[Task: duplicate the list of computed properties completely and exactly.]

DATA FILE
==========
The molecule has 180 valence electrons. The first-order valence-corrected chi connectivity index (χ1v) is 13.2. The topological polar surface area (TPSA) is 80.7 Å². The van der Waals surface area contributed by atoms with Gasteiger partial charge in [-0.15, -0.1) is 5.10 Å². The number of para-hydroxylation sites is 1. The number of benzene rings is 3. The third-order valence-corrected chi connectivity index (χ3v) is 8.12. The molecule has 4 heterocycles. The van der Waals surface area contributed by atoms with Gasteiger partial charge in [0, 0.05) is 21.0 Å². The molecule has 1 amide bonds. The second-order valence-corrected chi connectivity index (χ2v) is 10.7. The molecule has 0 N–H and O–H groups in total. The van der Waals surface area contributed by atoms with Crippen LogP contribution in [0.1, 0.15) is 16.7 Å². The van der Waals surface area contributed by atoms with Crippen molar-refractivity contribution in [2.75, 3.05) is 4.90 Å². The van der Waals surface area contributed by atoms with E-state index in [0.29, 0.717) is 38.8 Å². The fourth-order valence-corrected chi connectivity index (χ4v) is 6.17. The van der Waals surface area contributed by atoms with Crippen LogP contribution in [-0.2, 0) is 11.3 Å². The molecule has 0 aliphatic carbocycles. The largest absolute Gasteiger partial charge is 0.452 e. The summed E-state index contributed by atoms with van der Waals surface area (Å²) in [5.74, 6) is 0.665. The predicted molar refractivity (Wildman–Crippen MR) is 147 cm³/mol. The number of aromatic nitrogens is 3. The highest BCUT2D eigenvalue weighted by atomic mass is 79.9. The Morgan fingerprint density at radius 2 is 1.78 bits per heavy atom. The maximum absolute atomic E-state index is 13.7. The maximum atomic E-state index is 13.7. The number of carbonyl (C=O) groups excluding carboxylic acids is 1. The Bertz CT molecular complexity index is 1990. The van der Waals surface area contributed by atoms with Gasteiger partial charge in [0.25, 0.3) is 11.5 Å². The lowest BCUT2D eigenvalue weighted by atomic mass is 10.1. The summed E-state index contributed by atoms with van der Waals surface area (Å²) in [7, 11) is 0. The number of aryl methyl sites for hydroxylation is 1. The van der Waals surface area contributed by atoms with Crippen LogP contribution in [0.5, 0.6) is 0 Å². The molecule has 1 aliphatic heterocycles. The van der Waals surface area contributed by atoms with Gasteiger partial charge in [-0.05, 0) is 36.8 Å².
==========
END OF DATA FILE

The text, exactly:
The molecule has 180 valence electrons. The first-order valence-corrected chi connectivity index (χ1v) is 13.2. The topological polar surface area (TPSA) is 80.7 Å². The van der Waals surface area contributed by atoms with Gasteiger partial charge in [-0.15, -0.1) is 5.10 Å². The number of para-hydroxylation sites is 1. The number of benzene rings is 3. The third-order valence-corrected chi connectivity index (χ3v) is 8.12. The molecule has 4 heterocycles. The van der Waals surface area contributed by atoms with Gasteiger partial charge in [0, 0.05) is 21.0 Å². The molecule has 1 amide bonds. The second-order valence-corrected chi connectivity index (χ2v) is 10.7. The molecule has 0 N–H and O–H groups in total. The van der Waals surface area contributed by atoms with Crippen LogP contribution in [0.1, 0.15) is 16.7 Å². The van der Waals surface area contributed by atoms with Crippen molar-refractivity contribution in [2.75, 3.05) is 4.90 Å². The van der Waals surface area contributed by atoms with E-state index in [0.29, 0.717) is 38.8 Å². The fourth-order valence-corrected chi connectivity index (χ4v) is 6.17. The van der Waals surface area contributed by atoms with Crippen LogP contribution in [-0.2, 0) is 11.3 Å². The molecule has 0 aliphatic carbocycles. The largest absolute Gasteiger partial charge is 0.452 e. The summed E-state index contributed by atoms with van der Waals surface area (Å²) in [5.74, 6) is 0.665. The predicted molar refractivity (Wildman–Crippen MR) is 147 cm³/mol. The number of aromatic nitrogens is 3. The highest BCUT2D eigenvalue weighted by atomic mass is 79.9. The Morgan fingerprint density at radius 2 is 1.78 bits per heavy atom. The maximum absolute atomic E-state index is 13.7. The maximum atomic E-state index is 13.7. The number of carbonyl (C=O) groups excluding carboxylic acids is 1. The Bertz CT molecular complexity index is 1990. The van der Waals surface area contributed by atoms with Gasteiger partial charge in [0.25, 0.3) is 11.5 Å². The lowest BCUT2D eigenvalue weighted by atomic mass is 10.1. The summed E-state index contributed by atoms with van der Waals surface area (Å²) in [7, 11) is 0. The number of aryl methyl sites for hydroxylation is 1. The van der Waals surface area contributed by atoms with Crippen LogP contribution in [0.5, 0.6) is 0 Å². The molecule has 1 aliphatic heterocycles. The van der Waals surface area contributed by atoms with Gasteiger partial charge in [-0.05, 0) is 36.8 Å².